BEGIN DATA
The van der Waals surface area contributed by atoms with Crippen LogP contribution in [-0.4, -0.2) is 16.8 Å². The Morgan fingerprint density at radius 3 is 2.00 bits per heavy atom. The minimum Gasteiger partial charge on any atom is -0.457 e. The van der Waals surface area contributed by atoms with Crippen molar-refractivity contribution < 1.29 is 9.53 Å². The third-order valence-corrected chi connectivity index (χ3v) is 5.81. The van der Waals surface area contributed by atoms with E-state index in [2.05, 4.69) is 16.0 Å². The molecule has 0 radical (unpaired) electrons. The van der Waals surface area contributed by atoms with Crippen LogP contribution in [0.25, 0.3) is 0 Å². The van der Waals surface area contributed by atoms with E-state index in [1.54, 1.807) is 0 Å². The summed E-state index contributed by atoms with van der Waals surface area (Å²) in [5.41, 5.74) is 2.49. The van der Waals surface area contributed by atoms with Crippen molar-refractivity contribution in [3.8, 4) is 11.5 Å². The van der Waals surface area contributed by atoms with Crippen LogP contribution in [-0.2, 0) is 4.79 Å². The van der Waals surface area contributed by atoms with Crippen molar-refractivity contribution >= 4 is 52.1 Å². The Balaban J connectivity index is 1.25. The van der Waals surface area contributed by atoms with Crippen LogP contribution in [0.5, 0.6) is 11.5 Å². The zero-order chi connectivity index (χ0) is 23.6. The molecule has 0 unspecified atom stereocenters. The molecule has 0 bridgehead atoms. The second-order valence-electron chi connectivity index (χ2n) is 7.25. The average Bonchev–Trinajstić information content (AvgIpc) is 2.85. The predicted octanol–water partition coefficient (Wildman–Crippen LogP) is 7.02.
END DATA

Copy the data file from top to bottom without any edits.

The van der Waals surface area contributed by atoms with Crippen LogP contribution in [-0.4, -0.2) is 16.8 Å². The Morgan fingerprint density at radius 3 is 2.00 bits per heavy atom. The minimum Gasteiger partial charge on any atom is -0.457 e. The van der Waals surface area contributed by atoms with Crippen molar-refractivity contribution < 1.29 is 9.53 Å². The third-order valence-corrected chi connectivity index (χ3v) is 5.81. The van der Waals surface area contributed by atoms with E-state index in [2.05, 4.69) is 16.0 Å². The molecule has 0 radical (unpaired) electrons. The van der Waals surface area contributed by atoms with Crippen LogP contribution in [0.25, 0.3) is 0 Å². The van der Waals surface area contributed by atoms with E-state index in [1.54, 1.807) is 0 Å². The summed E-state index contributed by atoms with van der Waals surface area (Å²) in [5.41, 5.74) is 2.49. The van der Waals surface area contributed by atoms with Crippen molar-refractivity contribution in [3.8, 4) is 11.5 Å². The van der Waals surface area contributed by atoms with Crippen LogP contribution in [-0.2, 0) is 4.79 Å². The van der Waals surface area contributed by atoms with Crippen molar-refractivity contribution >= 4 is 52.1 Å². The Balaban J connectivity index is 1.25. The van der Waals surface area contributed by atoms with Crippen LogP contribution in [0.5, 0.6) is 11.5 Å². The zero-order chi connectivity index (χ0) is 23.6. The molecule has 0 unspecified atom stereocenters. The molecule has 0 bridgehead atoms. The second-order valence-electron chi connectivity index (χ2n) is 7.25. The average Bonchev–Trinajstić information content (AvgIpc) is 2.85. The predicted octanol–water partition coefficient (Wildman–Crippen LogP) is 7.02.